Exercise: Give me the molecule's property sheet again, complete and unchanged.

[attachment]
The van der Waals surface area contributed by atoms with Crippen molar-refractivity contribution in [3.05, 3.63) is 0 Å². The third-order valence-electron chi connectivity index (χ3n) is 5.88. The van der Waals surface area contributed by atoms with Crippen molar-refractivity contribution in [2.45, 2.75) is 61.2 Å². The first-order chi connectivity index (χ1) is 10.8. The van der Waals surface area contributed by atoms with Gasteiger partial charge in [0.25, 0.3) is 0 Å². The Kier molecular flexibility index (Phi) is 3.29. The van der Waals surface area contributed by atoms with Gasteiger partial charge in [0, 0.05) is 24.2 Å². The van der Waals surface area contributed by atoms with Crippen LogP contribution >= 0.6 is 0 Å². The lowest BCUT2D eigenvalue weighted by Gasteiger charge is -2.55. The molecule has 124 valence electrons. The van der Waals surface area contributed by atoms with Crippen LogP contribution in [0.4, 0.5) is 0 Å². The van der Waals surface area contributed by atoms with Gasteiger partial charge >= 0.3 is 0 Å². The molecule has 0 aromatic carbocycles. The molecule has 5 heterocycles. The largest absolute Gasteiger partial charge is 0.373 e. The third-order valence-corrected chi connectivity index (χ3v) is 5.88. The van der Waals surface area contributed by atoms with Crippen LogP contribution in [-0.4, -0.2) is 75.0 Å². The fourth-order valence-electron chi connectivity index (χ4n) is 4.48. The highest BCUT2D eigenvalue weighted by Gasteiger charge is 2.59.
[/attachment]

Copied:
The van der Waals surface area contributed by atoms with Crippen molar-refractivity contribution in [3.05, 3.63) is 0 Å². The third-order valence-electron chi connectivity index (χ3n) is 5.88. The van der Waals surface area contributed by atoms with Crippen molar-refractivity contribution in [2.45, 2.75) is 61.2 Å². The first-order chi connectivity index (χ1) is 10.8. The van der Waals surface area contributed by atoms with Gasteiger partial charge in [0.25, 0.3) is 0 Å². The Kier molecular flexibility index (Phi) is 3.29. The van der Waals surface area contributed by atoms with Gasteiger partial charge in [0, 0.05) is 24.2 Å². The van der Waals surface area contributed by atoms with Crippen LogP contribution >= 0.6 is 0 Å². The lowest BCUT2D eigenvalue weighted by Gasteiger charge is -2.55. The molecule has 124 valence electrons. The van der Waals surface area contributed by atoms with Crippen LogP contribution in [0.4, 0.5) is 0 Å². The van der Waals surface area contributed by atoms with Gasteiger partial charge >= 0.3 is 0 Å². The molecule has 0 aromatic carbocycles. The molecule has 5 heterocycles. The largest absolute Gasteiger partial charge is 0.373 e. The third-order valence-corrected chi connectivity index (χ3v) is 5.88. The van der Waals surface area contributed by atoms with Crippen LogP contribution in [-0.4, -0.2) is 75.0 Å². The fourth-order valence-electron chi connectivity index (χ4n) is 4.48. The highest BCUT2D eigenvalue weighted by Gasteiger charge is 2.59.